Structure protection on a wildland incident

A video made by the Colorado Springs Fire Department, shows, from a firefighter’s point of view, how they assessed and initiated structure protection tactics for a home in a portion of the Black Forest Fire that is burning in CO.

As noted in the video, the homeowner placed a layer of mulch around their home.  It is small actions like this that further endanger lives of firefighters, who are already in a dangerous situation while engaged in fire suppression efforts.  Had the trees around that home not been thinned, as a lot of homeowners neglect to do (“keep it natural” and “let nature take its course” are two common, yet wrong justifications for not thinning trees in a community within a fire-dependent ecosystem), this house would probably not have been selected to be saved.  That mulch should be replaced with gravel ASAP!  With recent budget cuts by the federal government causing a 19% loss of federal firefighters for the 2013 fire season, structure triage becomes stretched even more thin than it already is.

An aerial look at the Black Forest Fire.  Notice the patchiness of the burn, but also notice how close the fire got to various structures.  Most people think wildfires are continuous walls of flame that consume everything in its path.  That rarely happens in high wind-wildfire incidents, especially in forested areas.  Most homes are damaged and ignited by embers; burning material the size of nickels and quarters, which are blown up to a mile ahead of the flaming front of the fire.  (AP Photo/John Wark)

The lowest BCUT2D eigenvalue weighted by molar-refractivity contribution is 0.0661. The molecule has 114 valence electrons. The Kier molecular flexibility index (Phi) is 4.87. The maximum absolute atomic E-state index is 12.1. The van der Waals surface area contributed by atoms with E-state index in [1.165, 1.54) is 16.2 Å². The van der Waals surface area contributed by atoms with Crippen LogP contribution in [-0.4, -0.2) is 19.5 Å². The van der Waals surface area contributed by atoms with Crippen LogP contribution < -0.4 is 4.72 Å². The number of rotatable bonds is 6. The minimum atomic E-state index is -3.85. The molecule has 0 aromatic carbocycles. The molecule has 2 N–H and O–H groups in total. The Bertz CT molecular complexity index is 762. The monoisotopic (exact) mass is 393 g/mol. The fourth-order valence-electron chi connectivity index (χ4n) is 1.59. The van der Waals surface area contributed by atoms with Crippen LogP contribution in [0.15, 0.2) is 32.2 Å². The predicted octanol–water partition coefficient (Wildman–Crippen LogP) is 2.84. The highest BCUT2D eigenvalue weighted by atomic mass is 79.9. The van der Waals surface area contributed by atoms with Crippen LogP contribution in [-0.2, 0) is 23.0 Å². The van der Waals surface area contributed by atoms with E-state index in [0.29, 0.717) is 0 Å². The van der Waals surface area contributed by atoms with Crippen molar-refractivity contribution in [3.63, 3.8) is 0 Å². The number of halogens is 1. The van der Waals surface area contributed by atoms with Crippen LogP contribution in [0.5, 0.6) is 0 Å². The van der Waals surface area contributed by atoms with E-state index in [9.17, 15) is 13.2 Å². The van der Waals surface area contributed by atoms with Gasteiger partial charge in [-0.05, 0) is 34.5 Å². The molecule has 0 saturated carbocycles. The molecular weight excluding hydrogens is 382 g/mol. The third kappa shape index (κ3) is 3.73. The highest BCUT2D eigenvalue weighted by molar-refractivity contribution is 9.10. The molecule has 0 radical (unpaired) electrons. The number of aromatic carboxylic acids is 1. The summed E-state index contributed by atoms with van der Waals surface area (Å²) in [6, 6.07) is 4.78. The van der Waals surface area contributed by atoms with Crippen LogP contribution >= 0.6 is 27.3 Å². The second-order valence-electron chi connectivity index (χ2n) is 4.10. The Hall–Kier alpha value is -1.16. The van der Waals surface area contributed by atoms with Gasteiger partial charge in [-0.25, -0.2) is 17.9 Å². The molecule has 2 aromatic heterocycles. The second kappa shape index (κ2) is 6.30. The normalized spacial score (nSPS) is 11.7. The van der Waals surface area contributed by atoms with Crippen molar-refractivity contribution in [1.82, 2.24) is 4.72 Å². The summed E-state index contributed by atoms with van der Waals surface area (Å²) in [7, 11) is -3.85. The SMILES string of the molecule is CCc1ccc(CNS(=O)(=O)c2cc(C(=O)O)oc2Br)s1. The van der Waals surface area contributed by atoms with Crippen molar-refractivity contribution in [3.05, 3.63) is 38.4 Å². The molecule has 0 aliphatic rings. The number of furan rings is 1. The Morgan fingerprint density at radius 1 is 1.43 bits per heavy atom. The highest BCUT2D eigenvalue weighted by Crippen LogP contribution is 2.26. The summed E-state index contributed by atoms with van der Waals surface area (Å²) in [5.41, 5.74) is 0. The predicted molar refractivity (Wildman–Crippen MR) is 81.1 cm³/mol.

All the more reason to “thin and burn”.  Fire belongs there in the Ponderosa Pine (Pinus ponderosa) ecosystems, as well as all other coniferous dominated western landscapes, and it is not going away; for fire is always a matter of when, and not if. People the world over, the Rocky Mountain West especially, must learn to live with fire, for they share the land with that ancient chemical reaction.

Residents of the Rockies must learn to support the region’s ecological needs through proper forest management activities, striving for diversity over sawlog production, increasing prescribed burning operations, and building houses that are less combustible and incorporate more defensible space.  It is a homeowner’s responsibility to have the trees around their home thinned, and to utilize the other nationally recognized Firewise princicples within their communities.

Living in a scenic area does not give anyone the right to wish away natural and cyclical processes of Mother Nature, she has the upper hand.

Note: While no management techniques and options will prevent a wildfire, they will certainly lessen the intensity.

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